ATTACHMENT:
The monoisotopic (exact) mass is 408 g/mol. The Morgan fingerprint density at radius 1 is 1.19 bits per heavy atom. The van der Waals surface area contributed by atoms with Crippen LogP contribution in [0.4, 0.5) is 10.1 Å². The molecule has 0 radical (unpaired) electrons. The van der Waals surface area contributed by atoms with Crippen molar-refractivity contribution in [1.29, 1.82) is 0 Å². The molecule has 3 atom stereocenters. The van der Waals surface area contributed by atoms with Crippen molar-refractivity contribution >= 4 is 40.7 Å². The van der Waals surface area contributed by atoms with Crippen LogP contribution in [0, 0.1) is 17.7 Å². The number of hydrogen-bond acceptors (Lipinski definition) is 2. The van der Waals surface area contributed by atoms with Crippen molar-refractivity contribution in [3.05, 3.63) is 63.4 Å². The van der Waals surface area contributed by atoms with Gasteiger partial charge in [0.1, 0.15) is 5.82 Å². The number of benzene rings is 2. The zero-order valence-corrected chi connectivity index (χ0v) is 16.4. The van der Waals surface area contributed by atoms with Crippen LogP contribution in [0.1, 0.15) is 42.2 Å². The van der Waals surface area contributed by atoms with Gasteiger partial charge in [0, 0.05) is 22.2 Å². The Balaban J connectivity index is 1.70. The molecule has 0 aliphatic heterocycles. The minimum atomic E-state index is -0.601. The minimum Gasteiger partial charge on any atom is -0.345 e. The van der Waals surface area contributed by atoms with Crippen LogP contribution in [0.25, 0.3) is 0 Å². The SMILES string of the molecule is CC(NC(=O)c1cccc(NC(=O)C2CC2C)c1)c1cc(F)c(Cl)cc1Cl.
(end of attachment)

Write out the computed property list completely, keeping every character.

The monoisotopic (exact) mass is 408 g/mol. The Morgan fingerprint density at radius 1 is 1.19 bits per heavy atom. The van der Waals surface area contributed by atoms with Crippen LogP contribution in [0.4, 0.5) is 10.1 Å². The molecule has 0 radical (unpaired) electrons. The van der Waals surface area contributed by atoms with Crippen molar-refractivity contribution in [1.29, 1.82) is 0 Å². The molecule has 3 atom stereocenters. The van der Waals surface area contributed by atoms with Crippen molar-refractivity contribution >= 4 is 40.7 Å². The van der Waals surface area contributed by atoms with Crippen LogP contribution in [0, 0.1) is 17.7 Å². The number of hydrogen-bond acceptors (Lipinski definition) is 2. The van der Waals surface area contributed by atoms with Crippen molar-refractivity contribution in [3.05, 3.63) is 63.4 Å². The van der Waals surface area contributed by atoms with Gasteiger partial charge in [0.1, 0.15) is 5.82 Å². The number of benzene rings is 2. The zero-order valence-corrected chi connectivity index (χ0v) is 16.4. The van der Waals surface area contributed by atoms with Crippen LogP contribution in [0.1, 0.15) is 42.2 Å². The van der Waals surface area contributed by atoms with Gasteiger partial charge in [0, 0.05) is 22.2 Å². The Balaban J connectivity index is 1.70. The molecule has 0 aliphatic heterocycles. The minimum atomic E-state index is -0.601. The minimum Gasteiger partial charge on any atom is -0.345 e. The van der Waals surface area contributed by atoms with Crippen LogP contribution in [0.25, 0.3) is 0 Å². The SMILES string of the molecule is CC(NC(=O)c1cccc(NC(=O)C2CC2C)c1)c1cc(F)c(Cl)cc1Cl.